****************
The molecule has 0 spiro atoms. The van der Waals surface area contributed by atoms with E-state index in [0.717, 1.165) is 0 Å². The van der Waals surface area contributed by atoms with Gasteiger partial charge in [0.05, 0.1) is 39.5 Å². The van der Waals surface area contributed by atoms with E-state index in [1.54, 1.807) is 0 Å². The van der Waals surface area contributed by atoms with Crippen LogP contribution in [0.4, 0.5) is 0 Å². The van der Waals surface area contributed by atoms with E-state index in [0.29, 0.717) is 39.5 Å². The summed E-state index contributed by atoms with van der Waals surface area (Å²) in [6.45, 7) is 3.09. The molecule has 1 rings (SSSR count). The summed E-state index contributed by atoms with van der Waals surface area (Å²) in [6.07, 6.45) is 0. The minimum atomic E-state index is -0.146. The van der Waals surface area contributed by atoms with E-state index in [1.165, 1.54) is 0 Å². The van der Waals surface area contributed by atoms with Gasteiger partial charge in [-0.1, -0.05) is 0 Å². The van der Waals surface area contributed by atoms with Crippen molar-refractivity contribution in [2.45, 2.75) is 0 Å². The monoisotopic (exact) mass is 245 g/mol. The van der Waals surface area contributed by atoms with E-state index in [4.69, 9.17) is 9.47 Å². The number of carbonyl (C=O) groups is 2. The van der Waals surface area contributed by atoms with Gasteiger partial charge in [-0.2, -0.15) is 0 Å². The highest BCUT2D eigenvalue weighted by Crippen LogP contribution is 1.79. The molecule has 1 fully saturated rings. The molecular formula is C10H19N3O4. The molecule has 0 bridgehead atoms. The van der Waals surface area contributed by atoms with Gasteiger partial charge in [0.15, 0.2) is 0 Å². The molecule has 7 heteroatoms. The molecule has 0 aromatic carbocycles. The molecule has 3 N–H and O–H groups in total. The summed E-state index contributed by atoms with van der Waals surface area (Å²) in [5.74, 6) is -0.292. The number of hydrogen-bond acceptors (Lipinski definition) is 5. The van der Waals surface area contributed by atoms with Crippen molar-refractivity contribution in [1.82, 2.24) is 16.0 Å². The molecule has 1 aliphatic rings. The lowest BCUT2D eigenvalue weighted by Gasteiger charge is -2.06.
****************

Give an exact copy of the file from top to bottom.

The molecule has 0 spiro atoms. The van der Waals surface area contributed by atoms with E-state index in [0.717, 1.165) is 0 Å². The van der Waals surface area contributed by atoms with Gasteiger partial charge in [0.05, 0.1) is 39.5 Å². The van der Waals surface area contributed by atoms with E-state index in [1.54, 1.807) is 0 Å². The van der Waals surface area contributed by atoms with Crippen LogP contribution in [0.4, 0.5) is 0 Å². The van der Waals surface area contributed by atoms with E-state index in [0.29, 0.717) is 39.5 Å². The summed E-state index contributed by atoms with van der Waals surface area (Å²) in [6.45, 7) is 3.09. The molecule has 1 rings (SSSR count). The summed E-state index contributed by atoms with van der Waals surface area (Å²) in [6.07, 6.45) is 0. The minimum atomic E-state index is -0.146. The van der Waals surface area contributed by atoms with E-state index in [1.165, 1.54) is 0 Å². The van der Waals surface area contributed by atoms with Gasteiger partial charge in [-0.1, -0.05) is 0 Å². The van der Waals surface area contributed by atoms with Crippen molar-refractivity contribution in [2.45, 2.75) is 0 Å². The monoisotopic (exact) mass is 245 g/mol. The van der Waals surface area contributed by atoms with E-state index in [4.69, 9.17) is 9.47 Å². The number of carbonyl (C=O) groups is 2. The van der Waals surface area contributed by atoms with Gasteiger partial charge in [-0.2, -0.15) is 0 Å². The highest BCUT2D eigenvalue weighted by Crippen LogP contribution is 1.79. The molecule has 1 fully saturated rings. The molecular formula is C10H19N3O4. The molecule has 0 bridgehead atoms. The van der Waals surface area contributed by atoms with Gasteiger partial charge in [0.15, 0.2) is 0 Å². The molecule has 7 heteroatoms. The molecule has 0 aromatic carbocycles. The molecule has 3 N–H and O–H groups in total. The summed E-state index contributed by atoms with van der Waals surface area (Å²) in [5.74, 6) is -0.292. The number of hydrogen-bond acceptors (Lipinski definition) is 5. The van der Waals surface area contributed by atoms with Crippen molar-refractivity contribution in [1.82, 2.24) is 16.0 Å². The molecule has 1 aliphatic rings. The lowest BCUT2D eigenvalue weighted by Gasteiger charge is -2.06.